What an excellent problem - and quite demanding, so it was good to see so many of you have a go. Some of you simply sent in answers but no explanation and we do like to know how you got there. NRICH is about mathematical thinking and so we publish solutions that give an insight into your thought processes. The aim is that other students can look at the solutions and learn from the way the problem has been approached. There was an excellent solution from Trevor of Riccarton High School. Well done Trevor. Other solutions included those from Agathe of Stamford High School and Ian of the William Lovell School. Agathe's solution is also given after Trevor's.

The first clue we have is that the number is between 13 -1300. The second clue we have is that it may be above 500. The third clue is that the answer may be a square number and the fourth that the number may be a cube.

So, to follow the third and fourth clues, Trevor listed all the square numbers and all the cube numbers between 13 -1300. You could generate these very quickly on a spreadsheet.

The fifth clue was that whatever Mr Smith said, Jones believed. So Jones followed what he thought was true and came up with two answers. One of which had "1" as its second digit.

If Mr Jones was told that the number was more than 500, and that the number wasn't a square number or a perfect cube, then we would end up with over 500 answers, which doesn't work. The same goes if Mr Jones was told that the number was less than 500, and that the number wasn't a square number or a perfect cube. It doesn't work either.

So let's presume that Mr Jones was told that the number was more than 500 and that the number was a square but not a cube. It's impossible because no square number bigger than 500 has 1 as a second digit.

If Mr Jones was told that the number was smaller than 500, and that the number was a square number but not a perfect cube, then we have met the criteria that one of the solutions has 1 as the second digit, but there are a lot more than just 2 solutions, which is what we were looking for.

Let's presume that Mr Smith said that the number was more than 500, and that the number wasn't a square but a perfect cube. 27,64,125, 216,343 are out because they are smaller than 500. Looking at the list of square numbers, 729 is out because it appears there. Leaving 512, 1000 left. It meets the criteria that there are two solutions left. And 512 has a 1 as a second digit.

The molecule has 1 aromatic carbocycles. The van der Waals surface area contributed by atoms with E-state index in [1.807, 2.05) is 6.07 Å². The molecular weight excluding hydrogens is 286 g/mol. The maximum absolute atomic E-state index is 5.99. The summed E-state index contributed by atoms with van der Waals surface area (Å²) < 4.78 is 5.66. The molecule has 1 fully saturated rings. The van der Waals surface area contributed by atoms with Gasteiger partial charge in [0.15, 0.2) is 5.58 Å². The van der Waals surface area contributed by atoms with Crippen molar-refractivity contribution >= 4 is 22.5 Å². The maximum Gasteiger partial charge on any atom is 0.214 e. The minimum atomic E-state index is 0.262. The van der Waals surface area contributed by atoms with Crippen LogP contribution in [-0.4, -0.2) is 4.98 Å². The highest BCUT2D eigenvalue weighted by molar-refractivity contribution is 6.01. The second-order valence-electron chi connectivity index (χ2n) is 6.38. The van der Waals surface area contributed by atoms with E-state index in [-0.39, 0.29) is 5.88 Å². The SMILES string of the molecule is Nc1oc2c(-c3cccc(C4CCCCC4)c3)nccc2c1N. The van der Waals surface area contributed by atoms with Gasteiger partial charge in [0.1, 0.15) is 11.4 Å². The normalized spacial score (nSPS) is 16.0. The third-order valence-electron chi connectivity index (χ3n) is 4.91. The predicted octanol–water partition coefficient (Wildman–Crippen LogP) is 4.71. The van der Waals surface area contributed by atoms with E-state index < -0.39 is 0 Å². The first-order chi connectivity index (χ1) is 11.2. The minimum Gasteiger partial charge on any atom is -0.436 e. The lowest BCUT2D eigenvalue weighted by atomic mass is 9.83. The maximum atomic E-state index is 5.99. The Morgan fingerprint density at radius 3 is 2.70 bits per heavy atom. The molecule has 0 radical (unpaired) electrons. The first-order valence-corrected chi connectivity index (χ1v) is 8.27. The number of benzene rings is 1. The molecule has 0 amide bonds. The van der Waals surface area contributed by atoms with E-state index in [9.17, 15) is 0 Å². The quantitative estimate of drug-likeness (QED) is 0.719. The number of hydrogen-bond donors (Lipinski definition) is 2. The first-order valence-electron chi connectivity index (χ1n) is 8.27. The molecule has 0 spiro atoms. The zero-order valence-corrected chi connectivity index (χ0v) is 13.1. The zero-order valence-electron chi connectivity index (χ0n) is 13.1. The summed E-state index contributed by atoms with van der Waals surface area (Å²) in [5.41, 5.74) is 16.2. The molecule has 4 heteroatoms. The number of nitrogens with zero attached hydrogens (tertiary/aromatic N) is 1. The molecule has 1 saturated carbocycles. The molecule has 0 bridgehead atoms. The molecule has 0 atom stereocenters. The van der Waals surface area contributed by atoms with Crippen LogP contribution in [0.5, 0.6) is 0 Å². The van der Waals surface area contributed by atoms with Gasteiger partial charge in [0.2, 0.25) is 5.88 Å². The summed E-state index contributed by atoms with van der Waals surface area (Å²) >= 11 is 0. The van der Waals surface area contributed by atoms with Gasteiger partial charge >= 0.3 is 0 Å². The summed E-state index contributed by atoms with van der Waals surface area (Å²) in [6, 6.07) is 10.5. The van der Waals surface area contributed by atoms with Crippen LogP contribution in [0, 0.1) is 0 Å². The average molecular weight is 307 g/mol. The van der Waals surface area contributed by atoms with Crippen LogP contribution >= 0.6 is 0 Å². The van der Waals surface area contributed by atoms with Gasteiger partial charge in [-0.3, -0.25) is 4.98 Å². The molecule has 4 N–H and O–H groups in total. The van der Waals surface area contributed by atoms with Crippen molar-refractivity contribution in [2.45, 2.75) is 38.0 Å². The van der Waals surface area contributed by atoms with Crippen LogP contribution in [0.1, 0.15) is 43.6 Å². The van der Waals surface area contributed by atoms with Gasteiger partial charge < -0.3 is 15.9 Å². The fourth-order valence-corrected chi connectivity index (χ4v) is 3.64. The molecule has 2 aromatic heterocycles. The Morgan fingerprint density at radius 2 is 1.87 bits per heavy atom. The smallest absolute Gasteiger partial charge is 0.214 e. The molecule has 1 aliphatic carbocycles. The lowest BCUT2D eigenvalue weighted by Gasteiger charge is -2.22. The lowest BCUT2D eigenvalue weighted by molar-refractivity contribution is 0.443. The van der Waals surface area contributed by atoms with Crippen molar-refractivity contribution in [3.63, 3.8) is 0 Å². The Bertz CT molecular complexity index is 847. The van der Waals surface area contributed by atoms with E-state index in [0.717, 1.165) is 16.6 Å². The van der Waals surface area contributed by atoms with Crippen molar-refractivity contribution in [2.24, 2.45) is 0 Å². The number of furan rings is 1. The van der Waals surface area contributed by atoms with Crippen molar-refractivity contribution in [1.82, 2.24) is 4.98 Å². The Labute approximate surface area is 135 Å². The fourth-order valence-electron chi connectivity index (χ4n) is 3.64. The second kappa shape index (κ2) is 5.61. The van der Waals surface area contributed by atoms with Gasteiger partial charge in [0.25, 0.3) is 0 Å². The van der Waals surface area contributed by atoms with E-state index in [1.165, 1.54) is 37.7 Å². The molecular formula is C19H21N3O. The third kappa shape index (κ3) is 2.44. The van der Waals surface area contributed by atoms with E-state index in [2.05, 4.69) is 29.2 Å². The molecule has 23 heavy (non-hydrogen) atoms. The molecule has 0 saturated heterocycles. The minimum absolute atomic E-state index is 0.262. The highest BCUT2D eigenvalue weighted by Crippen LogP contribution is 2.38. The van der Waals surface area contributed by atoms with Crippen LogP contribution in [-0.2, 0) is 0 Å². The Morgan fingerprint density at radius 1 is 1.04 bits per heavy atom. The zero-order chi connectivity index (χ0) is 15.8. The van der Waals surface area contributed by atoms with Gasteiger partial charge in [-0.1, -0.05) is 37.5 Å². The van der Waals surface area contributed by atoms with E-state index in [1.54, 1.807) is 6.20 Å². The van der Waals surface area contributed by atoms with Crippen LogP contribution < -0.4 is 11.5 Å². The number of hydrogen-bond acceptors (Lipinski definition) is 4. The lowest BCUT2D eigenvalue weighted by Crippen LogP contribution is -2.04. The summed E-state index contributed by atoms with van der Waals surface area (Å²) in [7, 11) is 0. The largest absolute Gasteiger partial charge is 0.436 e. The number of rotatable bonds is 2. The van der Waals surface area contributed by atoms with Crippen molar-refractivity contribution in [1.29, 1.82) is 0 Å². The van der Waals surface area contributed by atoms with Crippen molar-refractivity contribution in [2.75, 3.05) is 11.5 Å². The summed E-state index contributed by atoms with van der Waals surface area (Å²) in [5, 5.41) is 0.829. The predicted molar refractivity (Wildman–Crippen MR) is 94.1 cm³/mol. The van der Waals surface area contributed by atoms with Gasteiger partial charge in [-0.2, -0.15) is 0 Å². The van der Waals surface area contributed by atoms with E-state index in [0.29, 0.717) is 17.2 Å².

This means that Mr Smith told Jones that the number was more than 500, not a square number but a perfect cube.

We know that Mr Smith lied to Jones about whether the number was 500 or not, and whether the number was a square or not. Hence, we can come up with the conclusion that:

Mr Smith's house is less than 500

His house is a square number and a perfect cube

Looking through the solutions we can get, there is only one solution, and that Mr Smith's house number is 64 (less than 500, square number, and a perfect cube).

So the answer is 64.

(PS: I presume that when Mr Jones asked Mr Smith whether Mr Smith's house number had 1 as the second digit, Mr Smith would have answered "no".)

Here is Agathe's solution:

To start this problem off, I wrote all the perfect squares and cubes between 13 and 1300. I decided that Mr Smith had replied 'yes' to all the questions to start my working. This meant Mr Smith' s house number was between 500 and 1300, and that it had to be either 512, 529, 576, 625, 676, 729, 784, 841, 900, 961, 1000, 1024, 1089, 1156, 1225, or 1296. But Mr Jones had 2 numbers left so Mr Smith' s answers could not all be 'yes'.

I then tried another answer to the perfect square question by making Mr Smith say 'no'. I was left with 2 numbers, 512 and 1000, and 512's second digit is one so this worked.

But because Mr Smith had lied to the first and second question, the real number was between 13 and 500, a perfect square and a perfect cube. The only number that perfect squares and cubes have in common between 13 and 500 is 64. Therefore Mr Smith' s house number must be 64.